Most epic backpacking

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The highlight of our vacation was a point to point backpacking trip along a part of the Washington coast which is only accessible by foot. We hiked from Oil City to Third Beach, for those of you curious. It’s 17.1 miles, we spent three nights on the trail.

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My parents and my sister and her husband were supposed to meet us for the trip. My brother-in-law came down with some nasty fever bug and had to stay home, poor guy.

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Because of his sickness, we got a later start than we had wanted, and only ended up going about a mile before camping along the coast in a huge mass of driftwood near the mouth of the Hoh river. I didn’t get a picture of our campsite, but it was pretty cool, just enough room for a tent in amongst the largest collection of driftwood I’ve ever seen. For anyone who might stumble upon this post researching the Oil City to Hoh river route, the ranger said that this driftwood is not always open enough to find a sandy camping spot – it depends on the year. But, they do check it out, and they even had pictures of it from year to year to show us at the ranger station in Port Angeles. There was also one camp site along the trail by the river before it reaches the ocean.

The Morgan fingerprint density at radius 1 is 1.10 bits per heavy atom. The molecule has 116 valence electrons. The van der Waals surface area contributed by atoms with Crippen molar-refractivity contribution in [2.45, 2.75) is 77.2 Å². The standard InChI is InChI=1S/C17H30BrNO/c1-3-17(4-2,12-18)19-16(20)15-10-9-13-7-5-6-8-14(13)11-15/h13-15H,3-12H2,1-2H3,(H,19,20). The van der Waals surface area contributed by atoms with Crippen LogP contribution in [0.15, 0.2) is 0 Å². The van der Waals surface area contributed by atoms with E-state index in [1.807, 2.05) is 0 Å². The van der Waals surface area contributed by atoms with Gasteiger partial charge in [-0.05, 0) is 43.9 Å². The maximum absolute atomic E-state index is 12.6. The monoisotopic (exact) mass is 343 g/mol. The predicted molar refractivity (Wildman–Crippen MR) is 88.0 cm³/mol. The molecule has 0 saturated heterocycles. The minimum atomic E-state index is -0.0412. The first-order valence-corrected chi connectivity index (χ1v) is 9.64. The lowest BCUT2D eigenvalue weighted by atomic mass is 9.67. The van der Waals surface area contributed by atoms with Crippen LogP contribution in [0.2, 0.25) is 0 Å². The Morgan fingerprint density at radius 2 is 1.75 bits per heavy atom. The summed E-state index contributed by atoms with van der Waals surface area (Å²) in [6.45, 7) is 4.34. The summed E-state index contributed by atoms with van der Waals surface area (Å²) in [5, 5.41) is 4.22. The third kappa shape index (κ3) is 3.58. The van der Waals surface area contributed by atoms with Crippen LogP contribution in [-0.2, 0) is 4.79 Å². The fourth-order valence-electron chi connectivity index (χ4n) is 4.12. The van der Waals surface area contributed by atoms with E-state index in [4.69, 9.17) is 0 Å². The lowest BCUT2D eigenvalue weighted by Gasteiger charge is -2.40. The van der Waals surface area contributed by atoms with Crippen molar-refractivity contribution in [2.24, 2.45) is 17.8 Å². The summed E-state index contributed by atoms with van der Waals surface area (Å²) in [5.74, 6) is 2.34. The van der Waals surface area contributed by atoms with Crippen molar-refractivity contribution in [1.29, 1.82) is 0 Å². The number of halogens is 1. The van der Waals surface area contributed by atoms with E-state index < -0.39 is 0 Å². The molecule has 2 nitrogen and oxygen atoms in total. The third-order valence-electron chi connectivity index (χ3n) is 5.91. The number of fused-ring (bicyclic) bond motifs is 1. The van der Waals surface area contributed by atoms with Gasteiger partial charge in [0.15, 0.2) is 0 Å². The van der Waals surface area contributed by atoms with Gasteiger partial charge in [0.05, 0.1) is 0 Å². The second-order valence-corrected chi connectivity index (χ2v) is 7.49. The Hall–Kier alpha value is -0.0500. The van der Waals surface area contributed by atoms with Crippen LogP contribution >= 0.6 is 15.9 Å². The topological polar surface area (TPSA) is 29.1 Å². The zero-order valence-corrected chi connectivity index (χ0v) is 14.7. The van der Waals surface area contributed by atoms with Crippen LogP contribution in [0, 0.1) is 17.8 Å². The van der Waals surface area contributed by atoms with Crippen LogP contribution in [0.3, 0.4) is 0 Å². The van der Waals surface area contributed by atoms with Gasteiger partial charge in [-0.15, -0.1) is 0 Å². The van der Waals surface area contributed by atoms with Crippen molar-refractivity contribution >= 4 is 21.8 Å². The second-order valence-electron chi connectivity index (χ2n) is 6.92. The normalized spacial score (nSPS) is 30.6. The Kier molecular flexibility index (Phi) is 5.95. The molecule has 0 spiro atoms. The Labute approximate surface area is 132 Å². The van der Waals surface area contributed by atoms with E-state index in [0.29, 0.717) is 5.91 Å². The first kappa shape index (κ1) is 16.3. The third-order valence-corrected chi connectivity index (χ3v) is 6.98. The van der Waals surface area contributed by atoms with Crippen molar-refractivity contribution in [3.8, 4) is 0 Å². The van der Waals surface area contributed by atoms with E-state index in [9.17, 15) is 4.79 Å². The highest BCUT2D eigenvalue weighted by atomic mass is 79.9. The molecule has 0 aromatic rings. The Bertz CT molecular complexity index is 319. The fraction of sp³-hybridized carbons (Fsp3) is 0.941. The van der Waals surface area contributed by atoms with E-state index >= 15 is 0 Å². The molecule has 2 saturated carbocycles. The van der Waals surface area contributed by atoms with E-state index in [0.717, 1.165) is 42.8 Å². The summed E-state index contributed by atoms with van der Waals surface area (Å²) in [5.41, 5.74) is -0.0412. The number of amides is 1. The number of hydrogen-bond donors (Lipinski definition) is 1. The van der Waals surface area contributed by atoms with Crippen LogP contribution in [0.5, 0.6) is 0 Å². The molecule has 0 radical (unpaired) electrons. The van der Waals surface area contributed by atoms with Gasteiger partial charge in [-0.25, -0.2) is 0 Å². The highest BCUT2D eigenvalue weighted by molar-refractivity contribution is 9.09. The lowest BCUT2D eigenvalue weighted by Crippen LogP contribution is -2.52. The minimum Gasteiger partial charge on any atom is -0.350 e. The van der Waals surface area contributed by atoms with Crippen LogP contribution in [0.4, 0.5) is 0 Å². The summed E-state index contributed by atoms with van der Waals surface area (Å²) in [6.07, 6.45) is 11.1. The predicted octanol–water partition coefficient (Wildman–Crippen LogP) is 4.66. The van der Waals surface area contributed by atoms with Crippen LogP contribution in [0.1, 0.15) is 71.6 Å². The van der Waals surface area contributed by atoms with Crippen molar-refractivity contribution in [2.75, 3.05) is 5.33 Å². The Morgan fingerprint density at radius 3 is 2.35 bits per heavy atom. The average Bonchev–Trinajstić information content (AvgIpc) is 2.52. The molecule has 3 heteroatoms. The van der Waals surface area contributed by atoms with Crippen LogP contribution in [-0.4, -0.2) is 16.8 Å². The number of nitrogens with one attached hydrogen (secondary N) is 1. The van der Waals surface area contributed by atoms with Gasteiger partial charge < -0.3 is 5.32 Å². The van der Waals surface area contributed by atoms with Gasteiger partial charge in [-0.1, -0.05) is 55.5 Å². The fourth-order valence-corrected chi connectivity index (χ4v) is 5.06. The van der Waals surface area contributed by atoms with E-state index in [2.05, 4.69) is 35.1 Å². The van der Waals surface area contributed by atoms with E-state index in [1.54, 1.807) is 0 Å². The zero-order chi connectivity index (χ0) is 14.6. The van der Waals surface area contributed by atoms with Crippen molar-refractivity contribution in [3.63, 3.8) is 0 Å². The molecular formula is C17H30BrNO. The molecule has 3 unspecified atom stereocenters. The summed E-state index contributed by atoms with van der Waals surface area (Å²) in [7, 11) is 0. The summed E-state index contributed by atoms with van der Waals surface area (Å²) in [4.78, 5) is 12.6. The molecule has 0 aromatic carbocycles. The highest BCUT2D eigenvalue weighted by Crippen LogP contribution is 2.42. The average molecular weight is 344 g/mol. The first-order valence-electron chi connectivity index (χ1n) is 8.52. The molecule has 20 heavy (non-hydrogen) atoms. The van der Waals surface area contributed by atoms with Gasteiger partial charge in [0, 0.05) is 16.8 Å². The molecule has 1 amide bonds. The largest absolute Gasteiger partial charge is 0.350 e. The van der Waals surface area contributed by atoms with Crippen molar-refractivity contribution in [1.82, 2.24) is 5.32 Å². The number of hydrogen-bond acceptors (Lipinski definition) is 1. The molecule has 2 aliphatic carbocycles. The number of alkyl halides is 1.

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We arrived at camp just as the sun was setting. There’s nothing like an ocean sunset. And we saw three gorgeous ones.
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The next morning we got up 5:30 so we could catch the 6:45 low tide another half mile down the beach so we could get around an impassable headland. It is not light at 5:30AM.

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Happily, it did get barely light by time we packed up and reached the boulders we had to scramble over. This was a pretty long stretch of boulders to jump around on. Happily they were not slippery. I’m not sure how we could have managed with our big packs if they’d been slick.
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After breakfast on the next beach, we faced our next obstacle. A ladder up the side of an impassable headland! You know how pictures never look as steep as real life? That remains true of this picture.
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After the ladder there were plenty of three foot tall steps, some missing, and lots of mud. The weary travelers break for some lunch on a log, spirits still high. Again, for those researching the route, there wasn’t really anywhere to camp on Jefferson Cove – the tide comes right up to the cliffs. There were, however, at least two campsites we saw up on top of Hoh head.
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Stay tuned for the next segment. I think eight pictures in one post is probably enough…

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